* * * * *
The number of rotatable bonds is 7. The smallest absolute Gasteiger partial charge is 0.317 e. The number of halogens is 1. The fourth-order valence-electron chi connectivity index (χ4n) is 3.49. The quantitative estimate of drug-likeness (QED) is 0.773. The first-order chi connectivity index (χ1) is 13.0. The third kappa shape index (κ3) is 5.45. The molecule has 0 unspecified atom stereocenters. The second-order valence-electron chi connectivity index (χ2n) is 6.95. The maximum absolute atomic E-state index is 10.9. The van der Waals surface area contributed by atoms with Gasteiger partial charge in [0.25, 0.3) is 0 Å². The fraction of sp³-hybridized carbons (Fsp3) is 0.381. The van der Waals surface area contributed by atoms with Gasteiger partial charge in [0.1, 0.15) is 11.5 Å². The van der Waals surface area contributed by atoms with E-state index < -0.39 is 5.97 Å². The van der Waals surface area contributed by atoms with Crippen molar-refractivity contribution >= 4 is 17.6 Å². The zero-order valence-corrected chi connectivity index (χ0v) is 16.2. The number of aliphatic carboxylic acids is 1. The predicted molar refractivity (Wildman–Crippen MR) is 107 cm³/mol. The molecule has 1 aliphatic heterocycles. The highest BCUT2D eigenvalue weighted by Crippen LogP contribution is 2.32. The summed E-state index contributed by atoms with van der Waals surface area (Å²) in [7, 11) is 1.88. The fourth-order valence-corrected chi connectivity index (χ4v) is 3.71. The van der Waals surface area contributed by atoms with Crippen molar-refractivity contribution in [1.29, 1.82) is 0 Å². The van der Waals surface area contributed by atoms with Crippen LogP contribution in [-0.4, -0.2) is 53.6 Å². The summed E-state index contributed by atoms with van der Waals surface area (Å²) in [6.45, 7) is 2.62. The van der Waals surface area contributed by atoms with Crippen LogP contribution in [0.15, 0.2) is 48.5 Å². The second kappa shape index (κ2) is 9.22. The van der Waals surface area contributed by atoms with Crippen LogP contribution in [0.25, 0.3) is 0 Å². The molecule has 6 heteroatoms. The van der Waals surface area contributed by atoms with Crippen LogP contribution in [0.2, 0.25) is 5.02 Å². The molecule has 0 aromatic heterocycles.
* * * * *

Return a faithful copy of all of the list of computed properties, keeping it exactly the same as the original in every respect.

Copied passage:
The number of rotatable bonds is 7. The smallest absolute Gasteiger partial charge is 0.317 e. The number of halogens is 1. The fourth-order valence-electron chi connectivity index (χ4n) is 3.49. The quantitative estimate of drug-likeness (QED) is 0.773. The first-order chi connectivity index (χ1) is 13.0. The third kappa shape index (κ3) is 5.45. The molecule has 0 unspecified atom stereocenters. The second-order valence-electron chi connectivity index (χ2n) is 6.95. The maximum absolute atomic E-state index is 10.9. The van der Waals surface area contributed by atoms with Gasteiger partial charge in [0.25, 0.3) is 0 Å². The fraction of sp³-hybridized carbons (Fsp3) is 0.381. The van der Waals surface area contributed by atoms with Gasteiger partial charge in [0.1, 0.15) is 11.5 Å². The van der Waals surface area contributed by atoms with E-state index < -0.39 is 5.97 Å². The van der Waals surface area contributed by atoms with Crippen molar-refractivity contribution >= 4 is 17.6 Å². The zero-order valence-corrected chi connectivity index (χ0v) is 16.2. The number of aliphatic carboxylic acids is 1. The predicted molar refractivity (Wildman–Crippen MR) is 107 cm³/mol. The molecule has 1 aliphatic heterocycles. The highest BCUT2D eigenvalue weighted by Crippen LogP contribution is 2.32. The summed E-state index contributed by atoms with van der Waals surface area (Å²) in [7, 11) is 1.88. The fourth-order valence-corrected chi connectivity index (χ4v) is 3.71. The van der Waals surface area contributed by atoms with Crippen molar-refractivity contribution in [1.29, 1.82) is 0 Å². The van der Waals surface area contributed by atoms with Crippen LogP contribution in [-0.4, -0.2) is 53.6 Å². The summed E-state index contributed by atoms with van der Waals surface area (Å²) in [6.45, 7) is 2.62. The van der Waals surface area contributed by atoms with Crippen LogP contribution in [0.15, 0.2) is 48.5 Å². The second kappa shape index (κ2) is 9.22. The van der Waals surface area contributed by atoms with Crippen LogP contribution in [0.25, 0.3) is 0 Å². The molecule has 6 heteroatoms. The van der Waals surface area contributed by atoms with Crippen LogP contribution in [0.2, 0.25) is 5.02 Å². The molecule has 0 aromatic heterocycles.